Are you running out of energy to transition to electric cars?

Booming electric vehicle sales are essential if we are to meet our climate goals. But electric car sales in the West have fallen, and if governments want to recover, it may come at the expense of their economies.


Any highway driver will know this feeling: You’re driving along the road, miles of open road ahead of you, and then out of nowhere, you slow down.

Something similar will happen in the electric vehicle market in 2024. After years of rising sales, growth appears to be faltering.

Replacing fossil fuel cars with electric vehicles is central to the UK government’s plan to meet its climate targets – with road transport accounting for 12% of planetary emissions.

The question is whether this is just a blip that will soon disappear in the rearview mirror, or whether it will prove more permanent. If this crisis continues, will governments have the capacity to do whatever it takes to maintain net zero down the road?

We need to buy more electric vehicles to meet climate goals

The growth in electric vehicle sales has been remarkable. In 2020, there were 10 million electric vehicles on the road, and in 2023 there are 45 million. But sales must still be noticeable, and the chart below shows how to do that.

Chart showing a bar chart of the required sharp increase in electric vehicle sales


By 2035, the International Energy Agency (IEA) says 790 million electric cars will be needed if we are to reach net zero by mid-century.

This means sales growth of 27% every year.

That’s why the fact that global sales of the world’s largest electric car maker, Tesla, were actually lower in the first quarter of 2024 than they were in the same period in 2023, has raised eyebrows.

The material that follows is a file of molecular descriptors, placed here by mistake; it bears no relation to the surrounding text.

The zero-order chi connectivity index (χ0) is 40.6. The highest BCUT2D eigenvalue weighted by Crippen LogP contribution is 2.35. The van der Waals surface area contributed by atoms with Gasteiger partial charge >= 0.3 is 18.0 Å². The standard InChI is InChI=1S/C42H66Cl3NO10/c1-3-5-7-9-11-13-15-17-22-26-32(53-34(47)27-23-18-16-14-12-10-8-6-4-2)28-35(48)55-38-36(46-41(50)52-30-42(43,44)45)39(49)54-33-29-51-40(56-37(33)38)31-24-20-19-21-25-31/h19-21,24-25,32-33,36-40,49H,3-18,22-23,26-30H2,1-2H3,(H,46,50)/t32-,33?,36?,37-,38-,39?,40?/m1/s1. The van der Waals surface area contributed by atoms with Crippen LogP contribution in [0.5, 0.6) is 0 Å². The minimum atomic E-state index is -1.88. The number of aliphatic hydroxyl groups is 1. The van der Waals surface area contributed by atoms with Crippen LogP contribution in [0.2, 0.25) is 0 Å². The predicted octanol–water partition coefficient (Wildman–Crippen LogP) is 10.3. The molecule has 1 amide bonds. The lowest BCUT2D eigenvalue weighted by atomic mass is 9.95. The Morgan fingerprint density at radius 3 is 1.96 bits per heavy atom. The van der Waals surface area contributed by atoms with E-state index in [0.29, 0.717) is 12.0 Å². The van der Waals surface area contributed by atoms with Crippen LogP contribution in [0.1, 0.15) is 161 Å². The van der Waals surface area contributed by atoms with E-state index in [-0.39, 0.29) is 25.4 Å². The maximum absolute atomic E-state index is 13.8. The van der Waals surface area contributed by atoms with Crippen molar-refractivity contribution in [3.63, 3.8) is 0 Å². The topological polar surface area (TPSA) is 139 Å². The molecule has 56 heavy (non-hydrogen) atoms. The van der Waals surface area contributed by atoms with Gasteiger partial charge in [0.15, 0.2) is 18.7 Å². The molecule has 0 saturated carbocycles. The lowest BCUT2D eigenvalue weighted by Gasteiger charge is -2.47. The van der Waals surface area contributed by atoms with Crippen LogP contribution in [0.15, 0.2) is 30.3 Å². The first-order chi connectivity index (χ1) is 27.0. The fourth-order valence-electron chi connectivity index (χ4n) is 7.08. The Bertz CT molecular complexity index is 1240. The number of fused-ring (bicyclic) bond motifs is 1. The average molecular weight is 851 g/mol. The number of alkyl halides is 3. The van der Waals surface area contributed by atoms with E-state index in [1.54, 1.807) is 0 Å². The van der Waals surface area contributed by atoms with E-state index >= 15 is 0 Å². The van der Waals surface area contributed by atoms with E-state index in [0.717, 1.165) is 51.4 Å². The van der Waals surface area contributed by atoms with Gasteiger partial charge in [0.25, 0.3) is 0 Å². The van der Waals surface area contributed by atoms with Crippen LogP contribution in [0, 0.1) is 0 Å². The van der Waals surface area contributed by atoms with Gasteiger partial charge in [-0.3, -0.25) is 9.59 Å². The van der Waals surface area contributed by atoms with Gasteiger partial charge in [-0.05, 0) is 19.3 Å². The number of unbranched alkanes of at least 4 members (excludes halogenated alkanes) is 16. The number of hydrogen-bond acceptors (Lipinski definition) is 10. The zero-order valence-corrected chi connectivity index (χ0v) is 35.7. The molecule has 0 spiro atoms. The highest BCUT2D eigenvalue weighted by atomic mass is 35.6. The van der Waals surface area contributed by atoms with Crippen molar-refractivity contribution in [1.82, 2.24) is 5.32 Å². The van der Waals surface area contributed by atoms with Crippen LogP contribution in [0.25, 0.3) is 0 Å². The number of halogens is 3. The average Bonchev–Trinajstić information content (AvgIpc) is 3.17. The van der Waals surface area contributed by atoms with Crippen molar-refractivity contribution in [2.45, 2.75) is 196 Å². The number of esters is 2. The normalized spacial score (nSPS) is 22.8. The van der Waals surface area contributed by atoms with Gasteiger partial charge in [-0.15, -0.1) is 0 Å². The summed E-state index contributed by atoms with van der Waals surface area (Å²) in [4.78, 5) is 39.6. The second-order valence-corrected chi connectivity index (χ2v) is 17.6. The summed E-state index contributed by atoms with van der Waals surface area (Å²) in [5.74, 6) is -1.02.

Graphic showing Tesla's first-quarter sales falling 9% in 2024


BYD, China’s largest electric vehicle manufacturer, is competing with Tesla for the top spot. BYD also saw a slowdown between January and March.

Electric vehicle sales in Europe fell by more than 10% year-on-year in the fourth quarter of last year.

People aren’t sure they deserve it

In the UK, analysts say strong electric car sales in recent years have been fueled by corporate car purchases, thanks to generous tax breaks.

But the home market is proving more difficult to conquer, with people saying they are often held back by the high cost. The average price of a new electric car in the US is more than $60,000 (£47,433). Prices are similarly high in Europe and the UK.

Large government subsidies and greater production efficiency mean that the average cost to the Chinese consumer is only $30,000. BYD’s Seagull Hatchback sells for less than $10,000.

China also manufactures far more electric cars than its domestic market needs, and could easily flood the US and European markets with cheap cars if it were not hampered by tariffs.

Difficult choices at the crossroads

Here lies the dilemma facing European and American politicians. They want cheaper electric cars to facilitate the climate transition, but not at the expense of undermining their own automakers — the likes of Ford and Volkswagen — and local jobs.

In fact, the talk is actually about increasing tariffs and other trade barriers on imports to prevent highly competitive Chinese electric cars.

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This is exactly what US President Joe Biden did this week, imposing a new 100% tariff on Chinese electric car imports.

The IEA still expects sales to rise in 2024, which would keep us on track towards net zero.

Optimists hope that more people will buy electric cars when discounted used cars come on the market in Europe and America. But this clear path is not foolproof.

Electric car prices in the West may be flat, while China continues to produce very cheap cars.

If this happens, the tension between Western governments’ desire to decarbonize transportation and their desire to protect domestic manufacturers is expected to exacerbate.

At some point they may have to make a choice.

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